The Challenge of Biotechnology and Public Policy
4. The “Humanity” of Future Generations
The creation of this knowledge and its possible (ab)uses, will affect future generations as well. Personal and collective ethics will need to reflect an understanding of the transgenerational effects and the accompanying new and different obligations. Such obligations may or may not include deliberate interfering in the germ line for example in order to avoid the transmission of a given disease to the next generation. The globalization of science, of economies and of information take transgenerational concerns beyond the domestic to an international scale. Similarly, bioethics must move from the private, to the collective, to a truly universal level. A complex systems approach that recognizes the dynamic and epigenetic nature of a new BIOethics at the very level of the cell in all living organisms needs to be encouraged.
The last half of this century has seen the development of bioethics as a form of questioning personal values and the relationship of humans to each other and to the environment and this particularly in quality of life choices. Confronted with new biotechnological and informatic possibilities, such ethics continue to stress respect for individual autonomy and privacy. In the medical setting both the principles of do not harm and maximizing benefit over risk have predominated decision-making. Only in the last few years has attention turned to questions of distributive justice, of equity and more recently, of relational or communitarian ethics but not yet to transgenerational ethics. Likewise, human rights has moved beyond individual claims (civil or economic rights) to encompass the concerns of groups, populations and communities. Confronted then with the new genomic revolution and the personal and collective choices it presents, whither public policy?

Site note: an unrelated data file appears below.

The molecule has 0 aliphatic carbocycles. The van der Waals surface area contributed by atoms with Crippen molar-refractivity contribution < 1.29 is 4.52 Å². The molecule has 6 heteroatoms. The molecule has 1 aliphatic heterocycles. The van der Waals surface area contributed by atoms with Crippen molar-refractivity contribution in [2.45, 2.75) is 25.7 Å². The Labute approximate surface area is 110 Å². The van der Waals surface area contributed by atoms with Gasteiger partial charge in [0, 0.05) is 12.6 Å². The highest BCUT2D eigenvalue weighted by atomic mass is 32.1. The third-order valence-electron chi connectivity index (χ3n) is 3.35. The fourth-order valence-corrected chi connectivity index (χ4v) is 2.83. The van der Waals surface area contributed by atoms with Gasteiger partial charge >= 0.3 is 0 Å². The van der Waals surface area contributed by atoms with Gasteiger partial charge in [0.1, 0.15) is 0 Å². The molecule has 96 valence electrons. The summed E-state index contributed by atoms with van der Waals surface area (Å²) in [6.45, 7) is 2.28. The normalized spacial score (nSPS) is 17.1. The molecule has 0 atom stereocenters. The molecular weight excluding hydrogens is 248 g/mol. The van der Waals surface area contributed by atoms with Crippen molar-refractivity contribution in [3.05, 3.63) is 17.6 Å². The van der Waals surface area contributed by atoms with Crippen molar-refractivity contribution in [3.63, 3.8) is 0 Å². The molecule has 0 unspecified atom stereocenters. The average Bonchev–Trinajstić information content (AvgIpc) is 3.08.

Only in the last few years has attention turned to questions of distributive justice, of equity and more recently, of relational or communitarian ethics but not yet to transgenerational ethics.
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